Diabetes affects how you process what you eat and the way your body converts the glucose from food into accessible energy to get you through the day.
It’s a chronic condition that is increasing in prevalence right across the globe. One person every five minutes develops diabetes in Australia. You probably know someone who has it – even if they don’t know it yet.
Everybody needs the hormone insulin to do the job of converting blood glucose so it can be distributed to other cells throughout the body. Otherwise it gets stuck and makes high blood sugar, which can lead to all sorts of complications.
Insulin is naturally produced in the pancreas. In Type 1 diabetes the auto-immune illness stops the pancreas from making insulin. Type 2 diabetes builds up over time as insulin becomes less effective and cannot do the job as well as it used to.
Type 2 diabetes is the most widespread in the community, and numbers are growing fast. Insulin resistance is strongly associated with lifestyle factors, including how well we look after ourselves and support our gut health.
What is the relationship between gut bacteria and diabetes?
Your gut and the hundreds of microbiome species that live there operate like a command centre for your overall health and wellbeing.
There are now innumerable studies showing the links between gut health and your immune system, and the connection to mental health, autoimmunity, endocrine disorders and diabetes.
Your guts doesn’t like to be inflamed. It upsets the balance, can cause the gut to leak and diminishes your body’s system management, including how you absorb nutrients, store fat and regulate blood sugar.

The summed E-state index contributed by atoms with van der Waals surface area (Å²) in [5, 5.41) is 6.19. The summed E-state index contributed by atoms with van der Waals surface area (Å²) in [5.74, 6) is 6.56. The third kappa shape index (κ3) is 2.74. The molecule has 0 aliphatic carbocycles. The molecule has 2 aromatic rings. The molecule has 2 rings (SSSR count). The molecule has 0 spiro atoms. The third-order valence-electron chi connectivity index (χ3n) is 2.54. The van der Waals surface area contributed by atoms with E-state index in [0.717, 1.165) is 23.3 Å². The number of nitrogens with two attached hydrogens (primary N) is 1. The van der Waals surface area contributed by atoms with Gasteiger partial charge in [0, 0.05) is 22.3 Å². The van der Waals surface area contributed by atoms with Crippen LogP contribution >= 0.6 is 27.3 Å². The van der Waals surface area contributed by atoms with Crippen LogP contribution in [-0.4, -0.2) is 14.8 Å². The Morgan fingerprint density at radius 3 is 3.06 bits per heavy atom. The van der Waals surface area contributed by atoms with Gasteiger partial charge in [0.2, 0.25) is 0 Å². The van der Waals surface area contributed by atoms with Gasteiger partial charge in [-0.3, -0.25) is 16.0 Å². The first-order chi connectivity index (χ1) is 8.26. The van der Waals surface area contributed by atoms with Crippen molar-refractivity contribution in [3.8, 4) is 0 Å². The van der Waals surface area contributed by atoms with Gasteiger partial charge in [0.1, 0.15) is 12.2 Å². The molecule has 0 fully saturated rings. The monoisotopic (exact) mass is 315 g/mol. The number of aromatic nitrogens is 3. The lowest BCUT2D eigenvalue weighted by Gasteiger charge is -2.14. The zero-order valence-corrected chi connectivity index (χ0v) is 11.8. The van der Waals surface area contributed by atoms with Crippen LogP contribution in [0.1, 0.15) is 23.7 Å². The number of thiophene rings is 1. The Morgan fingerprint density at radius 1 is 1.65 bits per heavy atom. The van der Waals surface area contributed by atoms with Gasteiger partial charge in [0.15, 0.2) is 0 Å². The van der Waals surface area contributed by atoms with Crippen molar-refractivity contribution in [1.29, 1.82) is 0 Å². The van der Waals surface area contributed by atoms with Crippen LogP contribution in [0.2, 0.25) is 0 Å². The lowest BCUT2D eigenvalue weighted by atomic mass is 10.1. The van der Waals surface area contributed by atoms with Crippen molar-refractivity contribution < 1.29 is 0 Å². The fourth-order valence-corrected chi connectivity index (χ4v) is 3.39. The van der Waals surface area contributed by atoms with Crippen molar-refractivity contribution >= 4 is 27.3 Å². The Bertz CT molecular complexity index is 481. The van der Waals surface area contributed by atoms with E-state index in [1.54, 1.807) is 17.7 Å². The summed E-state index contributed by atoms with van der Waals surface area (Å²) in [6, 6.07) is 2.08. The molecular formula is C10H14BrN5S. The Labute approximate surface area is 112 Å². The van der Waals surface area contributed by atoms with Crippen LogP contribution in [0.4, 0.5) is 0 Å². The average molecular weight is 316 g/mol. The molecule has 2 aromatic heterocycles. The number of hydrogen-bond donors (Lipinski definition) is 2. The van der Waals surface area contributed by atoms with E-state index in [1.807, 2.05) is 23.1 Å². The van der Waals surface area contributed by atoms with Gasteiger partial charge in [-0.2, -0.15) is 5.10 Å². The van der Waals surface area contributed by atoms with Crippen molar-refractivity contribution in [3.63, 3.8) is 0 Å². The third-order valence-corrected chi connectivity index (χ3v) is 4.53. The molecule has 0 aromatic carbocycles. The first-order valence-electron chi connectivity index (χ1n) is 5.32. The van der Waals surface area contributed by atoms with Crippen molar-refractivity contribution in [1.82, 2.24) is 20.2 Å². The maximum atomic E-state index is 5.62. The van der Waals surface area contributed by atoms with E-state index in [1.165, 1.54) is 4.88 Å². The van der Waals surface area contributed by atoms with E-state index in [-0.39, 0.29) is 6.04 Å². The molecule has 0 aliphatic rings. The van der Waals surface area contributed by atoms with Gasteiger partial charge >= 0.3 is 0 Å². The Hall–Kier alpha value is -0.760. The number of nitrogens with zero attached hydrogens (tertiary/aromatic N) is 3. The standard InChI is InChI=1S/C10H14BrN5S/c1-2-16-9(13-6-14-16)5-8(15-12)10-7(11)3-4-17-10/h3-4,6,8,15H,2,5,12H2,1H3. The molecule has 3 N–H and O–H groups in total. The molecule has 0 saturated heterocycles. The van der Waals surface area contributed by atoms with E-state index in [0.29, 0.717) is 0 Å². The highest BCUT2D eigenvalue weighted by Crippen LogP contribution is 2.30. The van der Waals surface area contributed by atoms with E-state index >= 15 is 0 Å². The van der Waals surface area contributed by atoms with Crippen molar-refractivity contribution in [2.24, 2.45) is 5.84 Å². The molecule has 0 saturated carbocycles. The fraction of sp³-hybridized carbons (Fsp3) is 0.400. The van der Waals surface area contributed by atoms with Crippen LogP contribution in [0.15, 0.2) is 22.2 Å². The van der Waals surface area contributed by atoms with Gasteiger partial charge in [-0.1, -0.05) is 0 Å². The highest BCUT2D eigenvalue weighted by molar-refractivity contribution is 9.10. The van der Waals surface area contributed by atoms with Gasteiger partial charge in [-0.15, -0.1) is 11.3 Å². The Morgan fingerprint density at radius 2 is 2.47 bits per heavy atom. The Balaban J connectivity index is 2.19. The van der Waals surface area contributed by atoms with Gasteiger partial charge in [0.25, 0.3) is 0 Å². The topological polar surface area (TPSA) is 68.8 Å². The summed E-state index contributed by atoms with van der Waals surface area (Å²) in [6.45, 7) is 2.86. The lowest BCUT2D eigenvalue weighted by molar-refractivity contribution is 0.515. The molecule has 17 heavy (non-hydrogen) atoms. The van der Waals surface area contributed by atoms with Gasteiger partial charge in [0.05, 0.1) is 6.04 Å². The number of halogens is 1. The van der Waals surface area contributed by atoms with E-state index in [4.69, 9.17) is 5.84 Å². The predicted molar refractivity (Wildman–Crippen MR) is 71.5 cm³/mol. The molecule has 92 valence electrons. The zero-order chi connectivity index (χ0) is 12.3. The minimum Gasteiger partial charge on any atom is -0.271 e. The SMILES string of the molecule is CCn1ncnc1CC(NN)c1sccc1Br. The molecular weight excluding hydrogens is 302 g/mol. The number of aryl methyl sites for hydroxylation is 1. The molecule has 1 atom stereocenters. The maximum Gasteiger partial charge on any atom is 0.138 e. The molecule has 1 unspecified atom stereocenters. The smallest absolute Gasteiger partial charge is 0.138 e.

Studies have shown that people with diabetes have very different gut bacteria to healthy individuals. The microbiota in the gut may be out of balance due to dietary factors, lifestyle factors or medications.
There’s also growing research to suggest that autoimmune diseases like Type 1 diabetes emerge due to poor gut health and the resulting systemic inflammation, which then affects how well the immune system can function.
The biggest part of the wellbeing puzzle seems to be gut health. Having a healthy gut supports multiple systems and functions right throughout your body.
Can good gut health improve diabetes?
The answer is ‘yes’. There’s plenty of evidence to suggest that looking after your guts helps you to maintain healthy blood sugar, which is integral for optimal health and balanced energy.
The diabetes epidemic comes with a major cost to the health system, but mostly the illness impacts the wellbeing of individuals and their families.
There are major long-term health implications. Consistently high blood sugars put pressure on the blood vessels and can cause nerve damage that leads to blindness, amputation and heart and kidney diseases. So it’s definitely worth investing in your family’s future now. Gut health is the first place to start.
What should I do about gut health to prevent or manage diabetes?
The good news is that there’s a combination of things you can do to support your health and wellbeing:
- Check blood sugars: visit a health practitioner. Type 2 diabetes can creep up slowly so the sooner you know where you are at, the better chance you have to manage or reverse it
- Make dietary changes: your gut is most affected by what you eat. Support it with a healthy diet that contains fibre and a good balance of plant-based foods and lean proteins
- Try lifestyle changes: stay hydrated, sleep well, stress less and get more fresh air and regular exercise
- Boost the bacteria: move more troops into your command centre. Include probiotics and fermented foods in your diet such as yoghurt or kombucha; and support your gut with a targeted gut care formula.